At the molecular level ROS also influence homeostatic function by redox modification of cellular transmitter receptors. In order to better understand and deal with problems of irregular smooth muscle contractile activity it is important to uncover aspects of ROS and ADS driven physiological pathways during contraction. This will lead to new scientific approaches to manage dysfunctional contractions possibly by limiting ROS production through stimulation of enzymatic or non-enzymatic antioxidative pathways through which these ROS operate. Our previous results showed that exogenous hydrogen peroxide causes relaxation of smooth muscle via voltage-dependent potassium channels. This could represent the main mechanism for hydrogen peroxide-induced relaxation. We will examine the effect of different reductive agents on isolated smooth muscles and data will be used for interpretations of some pathological processes. Pertinent to this we will investigate redox processes in the uterus, as well as specific interactions between the uterus and placenta/fetus in different pathophysiological pregnancies, that may be related to misbalanced generation of ROS. Accumulating evidence points to many interrelated mechanisms that increase production of ROS and/or decrease antioxidant protection in schizophrenic patients. Therefore, oxidative stress may have a pathophysiological role in all the subtypes of schizophrenia. Evidence of excessive ROS generation in schizophrenia is premised on the assumption that there is increased catecholamine turnover and that high levels of lipid peroxidation product have been noticed in plasma and cerebrospinal fluid of schizophrenics. Antioxidant defence enzymes have also been found to be altered in erythrocytes of schizophrenics. The effect of drugs used in schizophrenia treatment on lipid metabolism and ROS and in vitro examination of the mechanism of action of new drugs such as tianeptine through its effects on isolated smooth muscles will be examined. Our hypothesis is that patients with various forms of brain tumors also have oxidative stress which is reflected in the circulation. The determination of ADS enzyme activity and correlation analysis both in tumor tissue and in blood of the same patients will provide relevant information to identify the main ROS which induce these changes.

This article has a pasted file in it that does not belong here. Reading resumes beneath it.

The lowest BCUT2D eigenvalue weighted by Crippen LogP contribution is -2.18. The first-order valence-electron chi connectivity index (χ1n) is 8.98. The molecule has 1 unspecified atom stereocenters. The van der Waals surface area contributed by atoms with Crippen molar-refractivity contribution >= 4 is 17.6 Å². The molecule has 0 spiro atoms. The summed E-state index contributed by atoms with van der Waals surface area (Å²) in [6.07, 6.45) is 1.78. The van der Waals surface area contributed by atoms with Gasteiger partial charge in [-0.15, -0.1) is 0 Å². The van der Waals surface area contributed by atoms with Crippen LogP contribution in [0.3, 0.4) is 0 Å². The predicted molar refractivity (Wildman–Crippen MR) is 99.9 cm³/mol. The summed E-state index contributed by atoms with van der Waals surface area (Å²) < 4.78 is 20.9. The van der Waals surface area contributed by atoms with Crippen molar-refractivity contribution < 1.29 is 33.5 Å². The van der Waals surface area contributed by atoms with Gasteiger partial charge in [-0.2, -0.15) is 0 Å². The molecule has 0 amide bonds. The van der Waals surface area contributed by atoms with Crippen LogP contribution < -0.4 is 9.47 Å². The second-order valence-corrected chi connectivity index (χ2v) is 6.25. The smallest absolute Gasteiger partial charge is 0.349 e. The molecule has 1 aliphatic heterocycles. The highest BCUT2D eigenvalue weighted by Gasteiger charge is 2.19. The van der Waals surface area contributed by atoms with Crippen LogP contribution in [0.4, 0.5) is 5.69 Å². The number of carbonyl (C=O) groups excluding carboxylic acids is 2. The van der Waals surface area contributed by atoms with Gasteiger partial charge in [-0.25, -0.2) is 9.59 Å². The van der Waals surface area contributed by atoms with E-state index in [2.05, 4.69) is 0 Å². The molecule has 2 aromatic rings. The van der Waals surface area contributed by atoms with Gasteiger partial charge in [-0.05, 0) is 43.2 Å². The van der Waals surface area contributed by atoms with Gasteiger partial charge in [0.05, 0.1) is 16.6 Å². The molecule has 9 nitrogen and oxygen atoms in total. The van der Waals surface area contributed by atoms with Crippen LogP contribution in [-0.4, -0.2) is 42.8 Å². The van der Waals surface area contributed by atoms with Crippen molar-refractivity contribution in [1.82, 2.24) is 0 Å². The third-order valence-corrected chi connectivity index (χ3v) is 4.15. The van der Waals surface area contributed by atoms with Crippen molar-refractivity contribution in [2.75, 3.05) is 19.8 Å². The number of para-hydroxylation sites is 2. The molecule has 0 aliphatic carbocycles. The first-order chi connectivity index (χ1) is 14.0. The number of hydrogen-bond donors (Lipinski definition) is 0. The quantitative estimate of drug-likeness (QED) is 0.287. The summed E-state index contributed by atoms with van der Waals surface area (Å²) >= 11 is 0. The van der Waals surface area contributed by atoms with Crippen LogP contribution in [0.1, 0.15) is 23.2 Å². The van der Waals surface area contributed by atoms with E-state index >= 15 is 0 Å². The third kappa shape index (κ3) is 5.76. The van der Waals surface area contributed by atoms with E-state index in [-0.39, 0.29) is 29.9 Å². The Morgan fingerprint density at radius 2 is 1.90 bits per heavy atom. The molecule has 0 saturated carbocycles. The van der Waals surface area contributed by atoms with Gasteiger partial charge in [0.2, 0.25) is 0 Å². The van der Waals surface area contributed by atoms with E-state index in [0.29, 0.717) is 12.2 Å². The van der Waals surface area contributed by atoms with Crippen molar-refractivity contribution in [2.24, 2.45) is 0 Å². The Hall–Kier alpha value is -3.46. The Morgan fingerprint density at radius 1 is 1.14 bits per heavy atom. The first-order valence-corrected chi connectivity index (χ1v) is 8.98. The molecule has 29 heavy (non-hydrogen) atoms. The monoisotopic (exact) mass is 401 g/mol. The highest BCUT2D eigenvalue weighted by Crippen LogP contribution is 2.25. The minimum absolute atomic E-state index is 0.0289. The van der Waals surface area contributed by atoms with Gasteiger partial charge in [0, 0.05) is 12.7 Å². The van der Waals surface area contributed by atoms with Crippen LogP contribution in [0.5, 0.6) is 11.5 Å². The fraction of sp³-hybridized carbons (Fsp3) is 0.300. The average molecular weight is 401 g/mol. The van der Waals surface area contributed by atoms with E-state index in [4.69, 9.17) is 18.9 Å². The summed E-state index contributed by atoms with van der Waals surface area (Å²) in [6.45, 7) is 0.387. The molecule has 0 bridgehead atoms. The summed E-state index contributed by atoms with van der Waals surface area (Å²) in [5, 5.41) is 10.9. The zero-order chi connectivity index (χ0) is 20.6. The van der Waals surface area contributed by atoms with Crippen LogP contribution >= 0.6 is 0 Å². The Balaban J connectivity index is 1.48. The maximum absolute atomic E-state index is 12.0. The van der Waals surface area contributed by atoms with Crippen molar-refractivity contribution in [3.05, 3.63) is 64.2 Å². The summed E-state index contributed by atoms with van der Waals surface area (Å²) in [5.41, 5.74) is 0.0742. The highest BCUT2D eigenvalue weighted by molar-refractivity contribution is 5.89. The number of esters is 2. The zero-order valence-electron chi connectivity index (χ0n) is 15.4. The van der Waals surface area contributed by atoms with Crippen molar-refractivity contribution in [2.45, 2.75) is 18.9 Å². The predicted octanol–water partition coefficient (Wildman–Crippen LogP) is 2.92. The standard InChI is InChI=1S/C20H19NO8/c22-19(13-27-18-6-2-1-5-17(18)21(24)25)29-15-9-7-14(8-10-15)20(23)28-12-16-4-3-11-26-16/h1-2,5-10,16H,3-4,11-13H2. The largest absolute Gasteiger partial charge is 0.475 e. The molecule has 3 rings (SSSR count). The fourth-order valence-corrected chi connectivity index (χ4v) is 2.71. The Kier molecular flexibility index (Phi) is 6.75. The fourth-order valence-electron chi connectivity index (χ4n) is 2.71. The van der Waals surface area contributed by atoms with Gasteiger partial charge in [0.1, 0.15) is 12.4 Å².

Malignant pleural mesothelioma (MPM) is an aggressive tumour resistant to most anticancer therapies. The etiopathogenesis of MPM is significantly associated with exposure to asbestos fibres and to carbon nano-tubes in the human environment. The generation of oxidants by fibres induces DNA and chromosome damage linked to oxidative stress following phagocytosis. The generation of oxidants by fibres of particles therefore results in cell injury and activation of different signalling pathways. The balance of oxidant-antioxidant pathways is crucial as disturbances in this equlibrium reduce the capacity of the cells to protect themselves against free radicals, in other word, their ability to produce sufficient antioxidant enzymes.
From: 20.01.2001. To: 20.12.2031.
►Institute for Biological Research "Siniša Stanković", University of Belgrade
►School of Medicine, University of Belgrade
►Faculty of Sciences, University of Novi Sad
►Faculty of Biology, University of Belgrade
|Dr Duško Blagojević, research professor||Institute for Biological Research "Siniša Stanković", University of Belgrade|
|Dr Ivan Spasojević, research professor||IMSI, University of Belgrade|